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Inventering av insekter i Benestads backar och Hagestad naturreservat

  • Fredrik Östrand
  • Andreas Nord
Publishing year: 2014
Language: Swedish
Volume: 2014:18
Document type: Report
Publisher: Länsstyrelsen i Skåne

Abstract english

The two nature reserves Benestads backar and Hagestad in Scania, southernmost Sweden, were surveyed for insect diversity during 2011 and 2012. Because current management plans for both reserves include a size expansion to increase the protective status also of adjacent areas, the aim of this survey was to derive a measure of current insect diversity in both reserves. These estimates can then be used for comparison in subsequent surveys to estimate how practical conservation efforts are translated into changes in biodiversity. For each reserve we identified a number of insect groups, the diversity of which would best describe the overall quality and current conservation status of each area. For Benestads backar, we surveyed three diptera families; soldier flies, marsh flies and hover flies. Diptera families surveyed in Hagestad were robber flies, hover flies and tachinid flies. In both reserves, we also surveyed all occurring families of Coleoptera and Hemiptera. In addition, for both reserves we surveyed solitary bees caught in bowl traps and a few other aculeata taxa. Practical surveying methods included manual searches and sweep netting, in combination with passive collection using color bowls and pitfall traps. In Benestads backar, we found 432 insect species in all focal groups combined, of which 20 are included on the national IUCN red list. One species, the marsh fly Psacadina vittigera was recorded for the first time from the Nordic countries and two species, the straight-snouted weevil Apion cineraceum and the sphecid wasp Mimumesa beaumonti were recorded for the first time from the province of Scania. The survey of the larger Hagestad revealed 630 species from the focal groups, of which 18 are included on the national red list. Benestads backar contains both thermophilic species that occur exclusively on dry meadows with calcareous soils, and species bound to wet or damp habitats with or without calcareous substrates. The large number of monophagous plant-associated insects in the Benestads backar reserve is also noteworthy. The Hagestad reserve contains areas of utmost insect conservation concern, such as warm, sheltered sand dunes dominated by large areas of exposed sand, dry sandy soils and pristine heathlands. In addition, the Hagestad reserve includes a large grazed area on dry and sandy soils, with an adjacent marsh area with high plant diversity and a correspondingly high diversity of rare species or species that are of conservation concern for other reasons. This report describes insect life and diversity in both reserves with comments on red listed, or otherwise interesting or rare, species, identifies areas of particular conservation concern in the reserves and gives general recommendations for the management of these areas. [100 pp., In Swedish]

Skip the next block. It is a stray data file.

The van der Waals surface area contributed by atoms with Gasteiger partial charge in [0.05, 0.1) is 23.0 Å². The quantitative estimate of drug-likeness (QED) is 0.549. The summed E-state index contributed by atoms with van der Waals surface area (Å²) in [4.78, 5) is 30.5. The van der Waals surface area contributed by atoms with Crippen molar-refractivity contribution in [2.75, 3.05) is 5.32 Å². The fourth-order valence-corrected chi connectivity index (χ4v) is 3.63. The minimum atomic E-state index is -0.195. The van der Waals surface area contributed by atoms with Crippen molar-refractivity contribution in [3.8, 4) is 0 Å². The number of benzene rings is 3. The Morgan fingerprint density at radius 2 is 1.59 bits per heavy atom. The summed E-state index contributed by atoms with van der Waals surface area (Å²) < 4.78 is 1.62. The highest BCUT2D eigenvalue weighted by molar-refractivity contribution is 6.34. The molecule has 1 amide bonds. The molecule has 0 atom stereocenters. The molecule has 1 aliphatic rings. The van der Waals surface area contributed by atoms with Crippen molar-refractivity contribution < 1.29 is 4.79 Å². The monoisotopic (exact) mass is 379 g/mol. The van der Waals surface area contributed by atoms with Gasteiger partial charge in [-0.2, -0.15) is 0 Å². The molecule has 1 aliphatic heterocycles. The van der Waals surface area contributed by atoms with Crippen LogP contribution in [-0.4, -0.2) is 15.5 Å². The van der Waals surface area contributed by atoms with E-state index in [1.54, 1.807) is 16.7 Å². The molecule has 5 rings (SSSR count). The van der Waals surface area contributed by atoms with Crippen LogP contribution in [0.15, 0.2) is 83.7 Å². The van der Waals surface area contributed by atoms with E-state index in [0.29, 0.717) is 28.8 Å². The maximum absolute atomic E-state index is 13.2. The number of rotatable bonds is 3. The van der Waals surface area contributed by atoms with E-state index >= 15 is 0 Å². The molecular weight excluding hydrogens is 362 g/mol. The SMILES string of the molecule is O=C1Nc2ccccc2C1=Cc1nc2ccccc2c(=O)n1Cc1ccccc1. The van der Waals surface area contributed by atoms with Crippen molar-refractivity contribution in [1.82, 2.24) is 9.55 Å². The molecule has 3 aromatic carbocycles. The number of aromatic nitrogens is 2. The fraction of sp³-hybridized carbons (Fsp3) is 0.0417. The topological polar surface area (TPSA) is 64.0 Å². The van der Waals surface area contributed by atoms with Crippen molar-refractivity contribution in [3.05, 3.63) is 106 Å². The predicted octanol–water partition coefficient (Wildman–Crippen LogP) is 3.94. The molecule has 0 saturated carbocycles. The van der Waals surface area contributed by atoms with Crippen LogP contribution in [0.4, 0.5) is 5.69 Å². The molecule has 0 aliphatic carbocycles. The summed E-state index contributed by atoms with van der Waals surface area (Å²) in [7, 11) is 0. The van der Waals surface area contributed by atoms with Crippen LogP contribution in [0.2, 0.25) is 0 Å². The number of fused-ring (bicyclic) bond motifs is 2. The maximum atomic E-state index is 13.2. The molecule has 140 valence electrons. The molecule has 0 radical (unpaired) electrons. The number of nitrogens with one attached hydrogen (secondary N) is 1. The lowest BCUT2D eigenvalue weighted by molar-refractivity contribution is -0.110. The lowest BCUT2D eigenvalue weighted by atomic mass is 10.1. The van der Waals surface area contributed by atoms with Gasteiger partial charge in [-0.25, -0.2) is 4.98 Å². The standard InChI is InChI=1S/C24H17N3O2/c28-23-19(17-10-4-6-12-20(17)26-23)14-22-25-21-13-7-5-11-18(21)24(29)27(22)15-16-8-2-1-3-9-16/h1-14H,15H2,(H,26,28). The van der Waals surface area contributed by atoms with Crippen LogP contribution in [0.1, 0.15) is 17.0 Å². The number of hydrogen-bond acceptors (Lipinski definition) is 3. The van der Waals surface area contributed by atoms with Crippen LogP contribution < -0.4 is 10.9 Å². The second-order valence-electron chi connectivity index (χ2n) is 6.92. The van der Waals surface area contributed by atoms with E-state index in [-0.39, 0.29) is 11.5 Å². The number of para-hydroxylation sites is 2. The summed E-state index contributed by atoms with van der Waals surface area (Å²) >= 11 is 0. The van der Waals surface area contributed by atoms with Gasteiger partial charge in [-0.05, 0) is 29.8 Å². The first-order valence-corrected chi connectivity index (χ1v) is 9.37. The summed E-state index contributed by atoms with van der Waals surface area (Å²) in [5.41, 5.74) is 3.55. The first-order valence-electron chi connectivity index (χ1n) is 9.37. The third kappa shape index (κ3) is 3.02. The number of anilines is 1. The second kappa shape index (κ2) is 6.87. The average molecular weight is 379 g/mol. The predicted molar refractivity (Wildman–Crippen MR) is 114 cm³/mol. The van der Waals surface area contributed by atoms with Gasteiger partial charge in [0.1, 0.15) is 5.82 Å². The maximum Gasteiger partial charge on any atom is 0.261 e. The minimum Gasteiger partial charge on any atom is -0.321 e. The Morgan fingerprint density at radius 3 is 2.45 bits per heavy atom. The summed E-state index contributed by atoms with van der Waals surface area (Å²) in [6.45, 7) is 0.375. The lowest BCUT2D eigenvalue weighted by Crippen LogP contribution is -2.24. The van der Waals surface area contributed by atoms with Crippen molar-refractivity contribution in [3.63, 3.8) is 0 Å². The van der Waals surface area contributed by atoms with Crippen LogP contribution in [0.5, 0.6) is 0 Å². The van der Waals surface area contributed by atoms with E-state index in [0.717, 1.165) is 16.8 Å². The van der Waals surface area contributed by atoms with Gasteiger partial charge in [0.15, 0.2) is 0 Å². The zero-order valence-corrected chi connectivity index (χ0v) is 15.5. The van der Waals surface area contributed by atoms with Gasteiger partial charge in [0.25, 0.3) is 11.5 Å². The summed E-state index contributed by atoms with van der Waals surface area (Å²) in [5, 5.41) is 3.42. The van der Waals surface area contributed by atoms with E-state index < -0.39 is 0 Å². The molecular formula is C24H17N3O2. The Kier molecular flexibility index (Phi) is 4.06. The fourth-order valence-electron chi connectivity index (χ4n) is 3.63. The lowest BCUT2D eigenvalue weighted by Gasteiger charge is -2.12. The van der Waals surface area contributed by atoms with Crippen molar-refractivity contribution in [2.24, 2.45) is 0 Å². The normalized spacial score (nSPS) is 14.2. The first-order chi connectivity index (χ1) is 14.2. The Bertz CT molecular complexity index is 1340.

• Biological Sciences
  • nature reserve
  • biodiversity
  • conservation biology
  • survey
  • Hemiptera
  • Coleoptera
  • Diptera


  • ISBN: 978-91-87423-60-4
Andreas Nord at NHM London
E-mail: andreas [dot] nord [at] biol [dot] lu [dot] se


Evolutionary ecology

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